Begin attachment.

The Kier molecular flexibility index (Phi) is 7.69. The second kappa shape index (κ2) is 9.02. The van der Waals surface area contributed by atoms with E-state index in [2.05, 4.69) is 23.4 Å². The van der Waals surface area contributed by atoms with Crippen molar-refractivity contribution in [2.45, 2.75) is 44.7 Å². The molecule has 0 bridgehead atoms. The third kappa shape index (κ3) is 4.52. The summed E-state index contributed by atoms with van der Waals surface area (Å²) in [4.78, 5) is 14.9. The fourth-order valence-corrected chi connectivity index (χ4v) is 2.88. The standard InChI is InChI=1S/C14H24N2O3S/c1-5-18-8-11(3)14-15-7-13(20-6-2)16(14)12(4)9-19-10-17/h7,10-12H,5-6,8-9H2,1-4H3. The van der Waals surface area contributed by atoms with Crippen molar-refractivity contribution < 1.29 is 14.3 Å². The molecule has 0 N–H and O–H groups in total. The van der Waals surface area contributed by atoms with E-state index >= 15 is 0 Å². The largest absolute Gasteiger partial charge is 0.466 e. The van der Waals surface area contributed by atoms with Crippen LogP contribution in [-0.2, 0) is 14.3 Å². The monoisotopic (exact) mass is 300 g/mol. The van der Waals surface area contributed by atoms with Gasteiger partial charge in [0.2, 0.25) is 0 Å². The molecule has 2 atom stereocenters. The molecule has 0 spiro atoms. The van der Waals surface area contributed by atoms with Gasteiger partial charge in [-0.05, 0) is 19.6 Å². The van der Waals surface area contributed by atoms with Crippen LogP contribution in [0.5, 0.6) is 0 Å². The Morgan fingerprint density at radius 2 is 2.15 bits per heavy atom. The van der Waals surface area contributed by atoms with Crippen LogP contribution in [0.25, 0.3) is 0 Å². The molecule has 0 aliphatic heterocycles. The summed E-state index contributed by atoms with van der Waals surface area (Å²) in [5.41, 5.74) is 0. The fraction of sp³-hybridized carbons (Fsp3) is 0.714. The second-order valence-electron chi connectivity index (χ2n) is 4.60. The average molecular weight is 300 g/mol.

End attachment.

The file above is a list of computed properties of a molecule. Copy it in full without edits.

The Kier molecular flexibility index (Phi) is 7.69. The second kappa shape index (κ2) is 9.02. The van der Waals surface area contributed by atoms with E-state index in [2.05, 4.69) is 23.4 Å². The van der Waals surface area contributed by atoms with Crippen molar-refractivity contribution in [2.45, 2.75) is 44.7 Å². The molecule has 0 bridgehead atoms. The third kappa shape index (κ3) is 4.52. The summed E-state index contributed by atoms with van der Waals surface area (Å²) in [4.78, 5) is 14.9. The fourth-order valence-corrected chi connectivity index (χ4v) is 2.88. The standard InChI is InChI=1S/C14H24N2O3S/c1-5-18-8-11(3)14-15-7-13(20-6-2)16(14)12(4)9-19-10-17/h7,10-12H,5-6,8-9H2,1-4H3. The van der Waals surface area contributed by atoms with Crippen molar-refractivity contribution < 1.29 is 14.3 Å². The molecule has 0 N–H and O–H groups in total. The van der Waals surface area contributed by atoms with E-state index >= 15 is 0 Å². The largest absolute Gasteiger partial charge is 0.466 e. The van der Waals surface area contributed by atoms with Crippen LogP contribution in [-0.2, 0) is 14.3 Å². The monoisotopic (exact) mass is 300 g/mol. The van der Waals surface area contributed by atoms with Gasteiger partial charge in [0.2, 0.25) is 0 Å². The molecule has 2 atom stereocenters. The molecule has 0 spiro atoms. The van der Waals surface area contributed by atoms with Gasteiger partial charge in [-0.05, 0) is 19.6 Å². The van der Waals surface area contributed by atoms with Crippen LogP contribution in [0.5, 0.6) is 0 Å². The Morgan fingerprint density at radius 2 is 2.15 bits per heavy atom. The van der Waals surface area contributed by atoms with Crippen LogP contribution in [0.25, 0.3) is 0 Å². The molecule has 0 aliphatic heterocycles. The summed E-state index contributed by atoms with van der Waals surface area (Å²) in [5.41, 5.74) is 0. The fraction of sp³-hybridized carbons (Fsp3) is 0.714. The second-order valence-electron chi connectivity index (χ2n) is 4.60. The average molecular weight is 300 g/mol.